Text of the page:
Smaller transit agencies and city governments also have begun incorporating art into transit operations. A bus transfer center in Covington, Ky., is the site of the Transit Authority of Northern Kentucky's large mural, of which the first part was finalized in June. Gina Douthat, director of communications and development and project manager for Artistry in Motion, described how the lively mural incorporates old and new photographs inside a painted, long filmstrip showing different places in town while revealing how public transportation had evolved over time. For example, old photos of mule-pulled carts and trolley-filled streets contrast with today's bus-filled streets.
Kerry Adams, public art supervisor for the city of San Buenaventura, Calif., described how the city north of Los Angeles hired internationally recognized public art professional Dennis Oppenheim to redesign its main bus transfer center. The New York-based artist proposed to shape the shelter section of the center to resemble a large bus sinking into the ground and re-emerging morphed into a house. The design thus portrays a bus shelter and an overall transit experience that is "uplifting, positive and spirited," said Adams citing Oppenheim's words.
The Washington Metropolitan Area Transit Authority recently approved this canopy design for placement over exposed street escalators at 46 subway stations in Washington, D.C., Maryland, and Virginia.
FTA's Williams noted the crucial importance of the selection process for an artist and artworks if the works are to be enjoyed by the most people and foster community support. Selection boards often include at least one artist, often a public art professional, and a member of the community.
The arts program also needs to maintain fluid communication with other parts of the transit agency, said Emsden, adding that when an agency wants to incorporate art into a new start project, it is essential for the artist to be involved at the planning and design stages to achieve the greatest degree of innovation and the best possible work. Art in transit cannot be used for marketing or public relations purposes, she emphasized, because then it ceases to be art and faces funding obstacles.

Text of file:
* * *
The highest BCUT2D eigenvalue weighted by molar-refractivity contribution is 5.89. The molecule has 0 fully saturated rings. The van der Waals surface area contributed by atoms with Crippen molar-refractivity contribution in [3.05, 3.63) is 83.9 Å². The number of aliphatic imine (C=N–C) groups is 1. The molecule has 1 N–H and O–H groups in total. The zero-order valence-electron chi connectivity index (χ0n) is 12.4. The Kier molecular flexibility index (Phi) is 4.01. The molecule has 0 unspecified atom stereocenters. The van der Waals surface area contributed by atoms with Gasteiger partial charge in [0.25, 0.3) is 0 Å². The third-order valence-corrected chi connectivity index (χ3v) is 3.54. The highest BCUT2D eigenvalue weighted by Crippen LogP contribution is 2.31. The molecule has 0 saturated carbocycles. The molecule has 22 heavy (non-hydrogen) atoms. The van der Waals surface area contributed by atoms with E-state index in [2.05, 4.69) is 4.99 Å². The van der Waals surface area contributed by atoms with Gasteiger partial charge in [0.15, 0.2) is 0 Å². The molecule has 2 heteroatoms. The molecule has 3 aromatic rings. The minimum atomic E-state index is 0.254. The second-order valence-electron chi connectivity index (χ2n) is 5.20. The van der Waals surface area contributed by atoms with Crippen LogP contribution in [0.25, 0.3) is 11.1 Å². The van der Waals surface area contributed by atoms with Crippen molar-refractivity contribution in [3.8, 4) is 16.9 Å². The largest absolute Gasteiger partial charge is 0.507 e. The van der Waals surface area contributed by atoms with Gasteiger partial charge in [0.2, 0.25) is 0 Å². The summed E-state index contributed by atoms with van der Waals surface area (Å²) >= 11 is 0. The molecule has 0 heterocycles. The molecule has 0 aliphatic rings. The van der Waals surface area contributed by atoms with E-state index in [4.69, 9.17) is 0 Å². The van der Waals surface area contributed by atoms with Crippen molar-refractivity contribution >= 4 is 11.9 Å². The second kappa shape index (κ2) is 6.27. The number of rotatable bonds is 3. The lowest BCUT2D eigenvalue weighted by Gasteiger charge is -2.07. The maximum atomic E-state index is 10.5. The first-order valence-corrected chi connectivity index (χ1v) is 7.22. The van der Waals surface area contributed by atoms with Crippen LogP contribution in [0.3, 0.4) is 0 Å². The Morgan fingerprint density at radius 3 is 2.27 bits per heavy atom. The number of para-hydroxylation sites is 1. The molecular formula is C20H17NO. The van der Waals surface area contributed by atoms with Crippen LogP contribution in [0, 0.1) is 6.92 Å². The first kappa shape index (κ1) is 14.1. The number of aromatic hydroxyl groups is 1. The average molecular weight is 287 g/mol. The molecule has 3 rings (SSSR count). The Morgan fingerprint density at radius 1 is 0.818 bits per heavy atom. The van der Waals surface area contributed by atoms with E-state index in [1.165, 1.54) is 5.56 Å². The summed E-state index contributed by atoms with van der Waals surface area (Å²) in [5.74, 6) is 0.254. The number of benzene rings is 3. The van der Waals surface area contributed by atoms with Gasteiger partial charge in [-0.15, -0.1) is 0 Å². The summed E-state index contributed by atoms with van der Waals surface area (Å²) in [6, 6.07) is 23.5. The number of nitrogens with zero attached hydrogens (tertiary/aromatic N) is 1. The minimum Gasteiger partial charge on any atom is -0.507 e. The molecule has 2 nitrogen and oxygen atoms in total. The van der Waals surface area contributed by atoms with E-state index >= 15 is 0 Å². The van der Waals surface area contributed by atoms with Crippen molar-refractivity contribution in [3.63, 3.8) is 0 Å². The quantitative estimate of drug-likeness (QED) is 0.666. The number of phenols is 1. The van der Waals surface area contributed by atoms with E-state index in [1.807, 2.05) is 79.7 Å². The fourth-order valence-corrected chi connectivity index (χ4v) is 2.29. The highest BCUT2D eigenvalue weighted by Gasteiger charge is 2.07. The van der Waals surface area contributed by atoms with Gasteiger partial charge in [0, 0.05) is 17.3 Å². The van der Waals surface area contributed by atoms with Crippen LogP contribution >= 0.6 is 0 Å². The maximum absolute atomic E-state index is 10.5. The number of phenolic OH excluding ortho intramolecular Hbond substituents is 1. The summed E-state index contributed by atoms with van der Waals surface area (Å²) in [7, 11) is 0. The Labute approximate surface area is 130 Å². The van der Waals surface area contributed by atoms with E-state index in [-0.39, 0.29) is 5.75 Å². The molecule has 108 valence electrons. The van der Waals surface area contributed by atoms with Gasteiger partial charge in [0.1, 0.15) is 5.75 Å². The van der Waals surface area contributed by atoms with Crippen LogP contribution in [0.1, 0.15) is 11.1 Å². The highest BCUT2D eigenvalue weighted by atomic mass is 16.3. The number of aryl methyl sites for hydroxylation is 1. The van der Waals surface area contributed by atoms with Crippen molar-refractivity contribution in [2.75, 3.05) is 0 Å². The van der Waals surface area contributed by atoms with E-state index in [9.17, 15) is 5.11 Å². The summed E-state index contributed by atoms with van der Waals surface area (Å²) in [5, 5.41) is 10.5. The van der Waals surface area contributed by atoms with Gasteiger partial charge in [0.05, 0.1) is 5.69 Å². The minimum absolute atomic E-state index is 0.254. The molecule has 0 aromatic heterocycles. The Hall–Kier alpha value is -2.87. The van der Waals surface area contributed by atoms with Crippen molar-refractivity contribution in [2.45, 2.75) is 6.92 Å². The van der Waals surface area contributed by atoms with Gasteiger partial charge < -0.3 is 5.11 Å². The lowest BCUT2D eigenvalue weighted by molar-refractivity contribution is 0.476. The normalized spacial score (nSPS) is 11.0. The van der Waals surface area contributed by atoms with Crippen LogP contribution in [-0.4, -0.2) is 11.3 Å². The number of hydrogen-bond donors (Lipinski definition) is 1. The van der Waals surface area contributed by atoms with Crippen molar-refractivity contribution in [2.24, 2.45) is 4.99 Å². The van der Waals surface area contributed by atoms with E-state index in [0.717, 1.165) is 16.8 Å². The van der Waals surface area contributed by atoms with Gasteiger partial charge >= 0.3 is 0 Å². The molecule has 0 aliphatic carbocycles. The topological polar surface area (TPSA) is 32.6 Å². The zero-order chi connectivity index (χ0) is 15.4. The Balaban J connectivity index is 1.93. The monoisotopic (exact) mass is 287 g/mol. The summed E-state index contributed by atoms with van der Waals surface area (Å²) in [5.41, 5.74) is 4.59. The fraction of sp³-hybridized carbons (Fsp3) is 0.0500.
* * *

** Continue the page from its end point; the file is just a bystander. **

Emsden noted that the LACMTA tries to give its artists maximum flexibility to generate ideas, and "We've always been pleasantly surprised with the results." The arts-in-transit projects often serve another important service to society by providing an important venue for local artists, she said.
Williams pointed out that U.S. DOT's interest on increasing the use of art in transportation dates back to long before the FTA enacted its 1995 guidelines. A department report from 1980 outlines the incorporation of design, art, and architectural concepts into transportation facilities, followed by guidelines; however, Ronald Reagan suspended the project soon after assuming the presidency.
Transit Art: Historically Important
Incorporating art in transit settings such as subways, and in public spaces such as parks, was a common, well-accepted practice until World War II. Artwork was an integral part of the design of the original New York subway system in the early 1900s, and much of the original ceramic and mosaic ornament remains. In Paris, the elaborate design of entrances to the Metro became a landmark of the Art Nouveau era of the late 1800s and early 1900s, Williams noted. However, World War II was followed by decades of construction ruled by a more utilitarian style.
During the late 1980s and 1990s, Emsden said, transportation officials began to question the postwar thinking that transportation implied almost exclusively a way to get from point A to point B, and started to focus on ways to improve the overall transportation experience.
"Public transportation involves much sitting, standing, waiting," she continued, but thought-provoking art and aesthetic design help personalize transit facilities and can bring a touch of humanity to an often overly mundane commute.
The DOT's interest on increasing the use of art in transportation started long before the 1995 FTA guidelines, said FTA's Williams. The DOT issued in 1980 a report outlining how to incorporate design, art and architectural concepts into transportation facilities followed by guidelines, which President Ronald Reagan suspended soon after assuming the presidency.
More Than Visual Arts
In addition to visual arts, many other art forms can be found in transit settings. For example, poetry is often intertwined with visual arts. A number of transit agencies have had poetry-in-buses programs for decades, and they continue to be one of the most popular art forms in transit. Poems are typically placed next to, or in place of, ads inside the buses. Los Angeles sponsored live poetry readings at bus stops, while St. Louis and other cities conduct annual poetry contests.
Also, live music has become synonymous with subways in New York and in other cities. Even dance and theater are becoming popular art forms at many transit centers. LA Metro Art partnered with the Museum of Contemporary Art in downtown Los Angeles to help produce a series of plays staged on board a real Metro Bus parked inside the museum.
Los Angeles County Metropolitan Transit Authority
Tri-Met Public Art Programme, Portland, Oregon
American Public Transportation Association - links page to individual transit websites
Tyne and Wear Metro, UK (run by Nexus)